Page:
Holiday Sampler, December 22

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If you know me, you know I love The Tragically Hip and Gord Downie.  I couldn’t really let the holidays pass by without posting something Hip-related, eh?  There is a great live recording out there of the Hip doing a kind of mash-up of “White Christmas” & “On The Verge,” but then I happened across Gord Downie’s “Christmastime in Toronto,” and well, that one seemed perfect.

It’s fitting, too, that I’m spending today in Kingston, Ontario — home of the Hip, and my favorite place in the world.

December 22: Gord Downie, “Christmastime in Toronto”

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The Friday Five – October 14, 2016

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It seems like a lot of great albums are coming out on October 28th.  I know I have some records coming in the mail that are being released that day, and there are others too.  I’ve been tripping over fantastic, new-to-me music all week, and each time I research the artist, bam — new album coming out on October 28th.  Maybe the music planets are aligning that day or something.

I had an extensive list of songs I’ve been accumulating since last Friday, but I’ve narrowed it down to the five that have stuck with me the most.  Some are new, some are new-to-me, but all are introspective, haunting, beautiful songs.

1.  Emily Reo – “Spell”

This track is gorgeous.  It’s Imogen Heap’s “Hide & Seek” v2, though to simply relegate it to a comparison is really doing it an injustice.  It stands firmly on its own.

2.  Julianna Barwick – “Crystal Lake”

I can’t even remember where I stumbled across this song, but it captured my attention immediately, and then I proceeded to listen to all the Julianna Barwick tracks I could find.

3.  Salvia Palth – “I Was All Over Her”

Lo-fi, shoegaze, bedroom pop at its finest.  I always seem to come across these little musical projects long after they’ve disbanded.  It’s my curse.

4.  Foxes in Fiction – “Ontario Gothic”

I’m just a super fan of everything Orchid Tapes is putting out.  Seriously good.  Why don’t I own anything by this band??

5.  Gord Downie – “The Stranger”

This is the new song and video for the reconciliation project Gord Downie’s been working on.  It’s part of an album/graphic novel/film release based on the tragic story of Chanie Wenjack, who died after escaping a residential school and attempting to make the trek home to his family.  Gord’s doing some amazing work during his last years on this earth, and this project is not only haunting and stunning, but so very necessary for Canada.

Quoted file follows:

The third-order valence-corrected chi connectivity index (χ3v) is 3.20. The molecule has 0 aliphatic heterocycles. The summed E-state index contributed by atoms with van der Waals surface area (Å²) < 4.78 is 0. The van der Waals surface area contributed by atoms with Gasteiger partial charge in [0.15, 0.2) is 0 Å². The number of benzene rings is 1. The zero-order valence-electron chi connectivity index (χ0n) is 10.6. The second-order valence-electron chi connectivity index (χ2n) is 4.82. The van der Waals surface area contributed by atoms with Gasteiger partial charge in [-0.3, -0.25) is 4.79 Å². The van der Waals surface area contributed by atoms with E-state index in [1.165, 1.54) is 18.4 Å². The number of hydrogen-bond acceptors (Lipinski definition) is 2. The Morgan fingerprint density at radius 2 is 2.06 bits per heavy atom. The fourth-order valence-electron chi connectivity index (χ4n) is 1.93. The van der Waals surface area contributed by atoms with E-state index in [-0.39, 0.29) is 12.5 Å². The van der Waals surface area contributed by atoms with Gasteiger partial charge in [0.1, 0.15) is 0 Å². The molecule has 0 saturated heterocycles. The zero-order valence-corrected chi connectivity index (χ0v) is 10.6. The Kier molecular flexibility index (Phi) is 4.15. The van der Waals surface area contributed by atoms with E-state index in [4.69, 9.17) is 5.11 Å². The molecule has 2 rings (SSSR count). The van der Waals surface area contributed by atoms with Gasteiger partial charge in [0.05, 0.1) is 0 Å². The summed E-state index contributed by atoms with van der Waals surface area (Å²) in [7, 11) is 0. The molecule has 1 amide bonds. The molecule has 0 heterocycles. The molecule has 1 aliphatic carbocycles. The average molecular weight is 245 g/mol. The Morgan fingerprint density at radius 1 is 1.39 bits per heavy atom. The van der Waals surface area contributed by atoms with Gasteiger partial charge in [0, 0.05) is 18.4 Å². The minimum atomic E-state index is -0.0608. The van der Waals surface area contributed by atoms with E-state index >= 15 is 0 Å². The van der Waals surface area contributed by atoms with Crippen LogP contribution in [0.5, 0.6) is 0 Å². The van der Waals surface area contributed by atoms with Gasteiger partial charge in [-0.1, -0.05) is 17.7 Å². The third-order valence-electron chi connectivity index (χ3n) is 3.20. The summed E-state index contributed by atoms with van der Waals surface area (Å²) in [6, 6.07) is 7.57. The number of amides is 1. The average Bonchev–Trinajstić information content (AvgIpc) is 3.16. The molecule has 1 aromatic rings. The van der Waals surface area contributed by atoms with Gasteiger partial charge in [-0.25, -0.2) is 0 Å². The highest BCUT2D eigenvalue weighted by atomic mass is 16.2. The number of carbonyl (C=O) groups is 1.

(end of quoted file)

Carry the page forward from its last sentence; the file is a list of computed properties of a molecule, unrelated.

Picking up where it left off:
The Friday Five – August 19, 2016

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Tomorrow is the final stop on the Tragically Hip’s Man Machine Poem tour.  The band will play one final show in their hometown of Kingston, Ontario, and then it’s radio silence as the world waits to see if Gord will be strong enough to make more music.  As much as the band is preferring not to say this is the final show for them, it likely will be.  I was one of the lucky ones to get tickets to the event, so we’ll be there to celebrate and cry with everyone in Kingston.  It’s going to be an evening so full of joy and so full of emotion, too.  It seems weird to think that this is my very first time seeing the Hip, and it’ll also be the last.

I’ve had their catalog playing non-stop for a few weeks now, so it seems appropriate to devote this Friday Five once again to the Tragically Hip.  I shared my favorite songs last time, but there are so many gorgeous tunes.  Here are a few of them.

1.  “It’s a Good Life If You Don’t Weaken”

2.  “My Music at Work”

3.  “Ahead by a Century”

4.  “Scared”

5.  “Wheat Kings”

The Friday Five – May 27, 2016

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It’s been a very long and emotional week for music lovers across Canada and beyond. The news of Gord Downie’s terminal brain cancer left all of us in shock. I’m not Canadian, but anyone who knows me knows that I might as well be. I bleed red and white. My cubicle at work is wall-to-wall Canadiana. I care as much about the political climate in Canada as I do my own country. If I could live anywhere in the world, it would be Kingston, Ontario. The Canadian national anthem makes me tear up every time I hear it. I love hockey, the Harm (Sarah Harmer), and the Hip.

Though it’s tough knowing that this is the end for the Hip, and the end for Gord, I know fans everywhere are trying to focus on all the band gave Canada over the years, and how many lives they’ve touched. And everyone is grateful to Gord for spending his precious time left with us, his fans.